While getting our nutrients from what we eat is always best, supplements can also protect against UV-related skin damage and skin cancer. In an experiment at the Baylor College of Medicine, two groups of rabbits were regularly exposed to ultraviolet light. One group was given a “balanced diet” without vitamins, while the other group was given the same diet with added vitamins A, C, and E. After twenty-four weeks, none of the animals in the diet-plus-vitamins group developed skin cancer, while 24% of the animals in the diet-alone group developed skin cancer.2

In addition to vitamins A, C, and E, there’s a more extensive list of nutrients found to reduce UV-associated skin damage and cancer. Carotenoids, such as beta-carotene, lutein, and lycopene have been found to protect against UV-associated skin damage individually and as components of diet. These three carotenoids also reduce the degree of skin redness associated with sunshine overexposure.

Beta-carotene specifically reduces melanoma risk and works together with vitamins A, C, and E for a “multiplier effect.” Lutein protects skin cells against both oxidative damage and genetic damage. UV-exposed skin protected with lutein actually shows less cell loss, less damage to the membranes of cells, and less damage to elastic tissues. Lutein also combats suppression of the immune system. Lycopene content of skin is directly associated with skin roughness: more lycopene in the skin, less skin roughness; less lycopene, more skin roughness.3

According to Dr. Shapira, one group of researchers found that an oral lycopene supplement reduced the count of sunburned cells by 83% compared with no lycopene intake for the same duration of sun exposure. She cites another research group reporting a 40% reduction in sunshine-caused redness in individuals consuming just 16 mg of lycopene (found in three tablespoonsful of tomato paste or in many supplements) and two teaspoons of olive oil per day.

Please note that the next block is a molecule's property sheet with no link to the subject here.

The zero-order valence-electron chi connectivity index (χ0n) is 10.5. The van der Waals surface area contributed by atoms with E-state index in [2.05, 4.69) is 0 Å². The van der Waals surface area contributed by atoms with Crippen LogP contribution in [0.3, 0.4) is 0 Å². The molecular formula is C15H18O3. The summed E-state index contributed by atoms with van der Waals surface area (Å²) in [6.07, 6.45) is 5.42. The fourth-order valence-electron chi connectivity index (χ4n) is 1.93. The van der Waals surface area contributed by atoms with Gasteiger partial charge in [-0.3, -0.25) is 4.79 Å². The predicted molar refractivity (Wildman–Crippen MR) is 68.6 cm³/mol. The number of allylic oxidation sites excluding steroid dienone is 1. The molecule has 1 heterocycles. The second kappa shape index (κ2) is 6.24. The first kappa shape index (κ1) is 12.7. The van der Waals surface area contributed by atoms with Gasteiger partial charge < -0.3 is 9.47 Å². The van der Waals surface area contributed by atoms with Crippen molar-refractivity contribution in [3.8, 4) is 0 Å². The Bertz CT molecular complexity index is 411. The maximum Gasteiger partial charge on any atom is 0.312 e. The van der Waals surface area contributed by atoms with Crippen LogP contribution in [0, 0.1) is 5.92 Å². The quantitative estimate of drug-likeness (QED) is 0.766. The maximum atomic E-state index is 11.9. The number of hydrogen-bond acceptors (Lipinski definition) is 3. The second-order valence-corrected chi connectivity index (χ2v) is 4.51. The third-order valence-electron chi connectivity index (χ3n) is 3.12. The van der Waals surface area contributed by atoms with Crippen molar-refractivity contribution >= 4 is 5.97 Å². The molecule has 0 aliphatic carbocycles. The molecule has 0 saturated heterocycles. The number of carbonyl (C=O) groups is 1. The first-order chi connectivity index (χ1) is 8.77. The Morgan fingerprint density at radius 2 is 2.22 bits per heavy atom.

Beta-carotene is found in the highest concentrations in carrots, sweet potatoes, yams, pumpkins, spinach, kale, collard greens, and nearly any other yellow or orange vegetable. Lutein levels are exceptionally high in spinach and kale, and relatively high in peas, Brussels sprouts, zucchini, pistachios, broccoli, and corn. Lycopene is the red pigment found in tomatoes, and is actually most bioavailable from tomato paste, tomato sauce, and ketchup (sugar free, please). There’s also a high lycopene content in watermelon, pink guava, and papaya.

Next month in Part Two of “Natural Ways to Prevent Skin Cancer,” we will dive deeper into the nutrients that specifically protect against cancer formation induced by UV radiation. In the meantime, follow a high vegetable diet with a focus on bright yellows and deep greens, and be sure to read your body’s signs and seek shade when your skin starts to turn pink in the sunshine. See you in August!

Excerpted from Dr. Wright’s “Green Medicine Newsletter”, greenmedicinenewsletter.com.


A Harvard University and University of Michigan graduate, Dr. Jonathan V. Wright is a pioneer in the field of nutritional biochemistry. He established Tahoma Clinic in Washington State in 1973, dedicated to treating health conditions by natural means with protocols developed from over 50,000 medical articles on natural substances and energies. Dr. Wright has authored (or co-authored) thirteen books, with two texts achieving best-selling status, and numerous medical articles.

References
1. Shapira N. “Nutritional approach to sun protection: a suggested
complement to external strategies.” Nutr Rev 2010; 68(2);75-86.
2. Black H S. “Effects of dietary anti-oxidants on actinic tumor induction.” Res CommChemPath Pharmacol 1974;7:783.
3. Darvin M(1), et al. “Cutaneous concentration of lycopene correlates significantly with the roughness of the skin.” Eur J Pharm Biopharm. 2008 Aug;69(3):943-7.